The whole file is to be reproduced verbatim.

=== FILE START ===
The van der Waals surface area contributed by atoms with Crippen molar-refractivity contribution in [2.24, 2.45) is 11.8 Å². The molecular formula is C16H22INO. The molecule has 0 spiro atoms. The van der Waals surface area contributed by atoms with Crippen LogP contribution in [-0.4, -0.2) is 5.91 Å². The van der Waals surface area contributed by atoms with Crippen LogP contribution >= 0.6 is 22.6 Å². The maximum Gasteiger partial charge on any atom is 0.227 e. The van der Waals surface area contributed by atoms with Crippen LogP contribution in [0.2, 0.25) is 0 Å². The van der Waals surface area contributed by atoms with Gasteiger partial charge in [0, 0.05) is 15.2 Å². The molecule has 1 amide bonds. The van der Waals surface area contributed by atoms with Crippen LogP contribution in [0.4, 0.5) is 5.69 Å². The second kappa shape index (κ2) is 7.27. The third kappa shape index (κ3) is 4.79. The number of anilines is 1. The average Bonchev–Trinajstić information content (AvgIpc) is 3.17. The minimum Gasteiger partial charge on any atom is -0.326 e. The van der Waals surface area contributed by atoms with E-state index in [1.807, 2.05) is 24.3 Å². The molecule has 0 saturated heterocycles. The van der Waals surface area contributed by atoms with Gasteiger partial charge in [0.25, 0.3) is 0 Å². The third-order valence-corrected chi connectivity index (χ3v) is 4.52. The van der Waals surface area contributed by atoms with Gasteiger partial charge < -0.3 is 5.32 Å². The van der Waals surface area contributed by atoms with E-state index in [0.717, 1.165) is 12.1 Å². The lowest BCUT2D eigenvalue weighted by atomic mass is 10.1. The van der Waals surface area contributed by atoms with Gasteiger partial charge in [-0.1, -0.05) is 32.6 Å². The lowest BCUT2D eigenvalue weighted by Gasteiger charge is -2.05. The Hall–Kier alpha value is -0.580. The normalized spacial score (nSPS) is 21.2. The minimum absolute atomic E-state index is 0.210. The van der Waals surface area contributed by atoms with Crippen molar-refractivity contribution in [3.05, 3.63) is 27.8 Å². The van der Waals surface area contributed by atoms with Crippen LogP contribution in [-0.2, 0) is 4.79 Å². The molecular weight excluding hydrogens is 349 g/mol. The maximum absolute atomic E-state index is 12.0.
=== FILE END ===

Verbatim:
The van der Waals surface area contributed by atoms with Crippen molar-refractivity contribution in [2.24, 2.45) is 11.8 Å². The molecular formula is C16H22INO. The molecule has 0 spiro atoms. The van der Waals surface area contributed by atoms with Crippen LogP contribution in [-0.4, -0.2) is 5.91 Å². The van der Waals surface area contributed by atoms with Crippen LogP contribution >= 0.6 is 22.6 Å². The maximum Gasteiger partial charge on any atom is 0.227 e. The van der Waals surface area contributed by atoms with Crippen LogP contribution in [0.2, 0.25) is 0 Å². The van der Waals surface area contributed by atoms with Gasteiger partial charge in [0, 0.05) is 15.2 Å². The molecule has 1 amide bonds. The van der Waals surface area contributed by atoms with Crippen LogP contribution in [0.4, 0.5) is 5.69 Å². The second kappa shape index (κ2) is 7.27. The third kappa shape index (κ3) is 4.79. The number of anilines is 1. The average Bonchev–Trinajstić information content (AvgIpc) is 3.17. The minimum Gasteiger partial charge on any atom is -0.326 e. The van der Waals surface area contributed by atoms with E-state index in [1.807, 2.05) is 24.3 Å². The molecule has 0 saturated heterocycles. The van der Waals surface area contributed by atoms with Gasteiger partial charge in [0.25, 0.3) is 0 Å². The third-order valence-corrected chi connectivity index (χ3v) is 4.52. The van der Waals surface area contributed by atoms with Gasteiger partial charge < -0.3 is 5.32 Å². The van der Waals surface area contributed by atoms with E-state index in [0.717, 1.165) is 12.1 Å². The lowest BCUT2D eigenvalue weighted by atomic mass is 10.1. The van der Waals surface area contributed by atoms with Gasteiger partial charge in [-0.1, -0.05) is 32.6 Å². The lowest BCUT2D eigenvalue weighted by Gasteiger charge is -2.05. The Hall–Kier alpha value is -0.580. The normalized spacial score (nSPS) is 21.2. The minimum absolute atomic E-state index is 0.210. The van der Waals surface area contributed by atoms with Crippen molar-refractivity contribution in [3.05, 3.63) is 27.8 Å². The van der Waals surface area contributed by atoms with Crippen LogP contribution in [-0.2, 0) is 4.79 Å². The molecular weight excluding hydrogens is 349 g/mol. The maximum absolute atomic E-state index is 12.0.